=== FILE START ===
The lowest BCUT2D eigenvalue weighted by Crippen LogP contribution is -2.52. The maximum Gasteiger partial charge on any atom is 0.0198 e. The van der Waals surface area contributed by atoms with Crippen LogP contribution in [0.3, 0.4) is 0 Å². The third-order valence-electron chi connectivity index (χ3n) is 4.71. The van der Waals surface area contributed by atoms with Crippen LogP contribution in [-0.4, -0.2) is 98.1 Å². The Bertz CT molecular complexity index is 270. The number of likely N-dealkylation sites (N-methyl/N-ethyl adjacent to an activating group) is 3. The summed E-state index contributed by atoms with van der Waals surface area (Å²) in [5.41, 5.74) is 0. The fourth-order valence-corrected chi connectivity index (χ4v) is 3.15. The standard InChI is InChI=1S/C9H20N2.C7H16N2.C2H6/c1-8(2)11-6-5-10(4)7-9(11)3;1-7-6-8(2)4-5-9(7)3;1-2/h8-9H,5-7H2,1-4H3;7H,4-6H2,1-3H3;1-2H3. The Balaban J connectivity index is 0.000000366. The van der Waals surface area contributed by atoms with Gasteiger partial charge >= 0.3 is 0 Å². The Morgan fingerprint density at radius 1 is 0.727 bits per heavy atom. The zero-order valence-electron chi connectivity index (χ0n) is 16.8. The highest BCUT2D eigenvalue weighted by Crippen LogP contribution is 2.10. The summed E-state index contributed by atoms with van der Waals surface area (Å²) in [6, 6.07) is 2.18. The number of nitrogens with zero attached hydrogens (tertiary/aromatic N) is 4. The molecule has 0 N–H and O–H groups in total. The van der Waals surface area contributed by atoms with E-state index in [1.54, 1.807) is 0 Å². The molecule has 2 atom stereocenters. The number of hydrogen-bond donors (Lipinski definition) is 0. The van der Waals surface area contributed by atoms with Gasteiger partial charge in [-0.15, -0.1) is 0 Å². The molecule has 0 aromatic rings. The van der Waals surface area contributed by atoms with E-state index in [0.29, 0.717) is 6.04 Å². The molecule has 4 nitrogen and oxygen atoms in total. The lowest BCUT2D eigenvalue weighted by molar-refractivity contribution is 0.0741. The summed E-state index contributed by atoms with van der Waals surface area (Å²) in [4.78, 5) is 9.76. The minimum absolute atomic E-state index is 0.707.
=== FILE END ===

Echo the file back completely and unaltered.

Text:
The lowest BCUT2D eigenvalue weighted by Crippen LogP contribution is -2.52. The maximum Gasteiger partial charge on any atom is 0.0198 e. The van der Waals surface area contributed by atoms with Crippen LogP contribution in [0.3, 0.4) is 0 Å². The third-order valence-electron chi connectivity index (χ3n) is 4.71. The van der Waals surface area contributed by atoms with Crippen LogP contribution in [-0.4, -0.2) is 98.1 Å². The Bertz CT molecular complexity index is 270. The number of likely N-dealkylation sites (N-methyl/N-ethyl adjacent to an activating group) is 3. The summed E-state index contributed by atoms with van der Waals surface area (Å²) in [5.41, 5.74) is 0. The fourth-order valence-corrected chi connectivity index (χ4v) is 3.15. The standard InChI is InChI=1S/C9H20N2.C7H16N2.C2H6/c1-8(2)11-6-5-10(4)7-9(11)3;1-7-6-8(2)4-5-9(7)3;1-2/h8-9H,5-7H2,1-4H3;7H,4-6H2,1-3H3;1-2H3. The Balaban J connectivity index is 0.000000366. The van der Waals surface area contributed by atoms with Gasteiger partial charge >= 0.3 is 0 Å². The Morgan fingerprint density at radius 1 is 0.727 bits per heavy atom. The zero-order valence-electron chi connectivity index (χ0n) is 16.8. The highest BCUT2D eigenvalue weighted by Crippen LogP contribution is 2.10. The summed E-state index contributed by atoms with van der Waals surface area (Å²) in [6, 6.07) is 2.18. The number of nitrogens with zero attached hydrogens (tertiary/aromatic N) is 4. The molecule has 0 N–H and O–H groups in total. The van der Waals surface area contributed by atoms with E-state index in [1.54, 1.807) is 0 Å². The molecule has 2 atom stereocenters. The number of hydrogen-bond donors (Lipinski definition) is 0. The van der Waals surface area contributed by atoms with Gasteiger partial charge in [-0.15, -0.1) is 0 Å². The molecule has 0 aromatic rings. The van der Waals surface area contributed by atoms with E-state index in [0.29, 0.717) is 6.04 Å². The molecule has 4 nitrogen and oxygen atoms in total. The lowest BCUT2D eigenvalue weighted by molar-refractivity contribution is 0.0741. The summed E-state index contributed by atoms with van der Waals surface area (Å²) in [4.78, 5) is 9.76. The minimum absolute atomic E-state index is 0.707.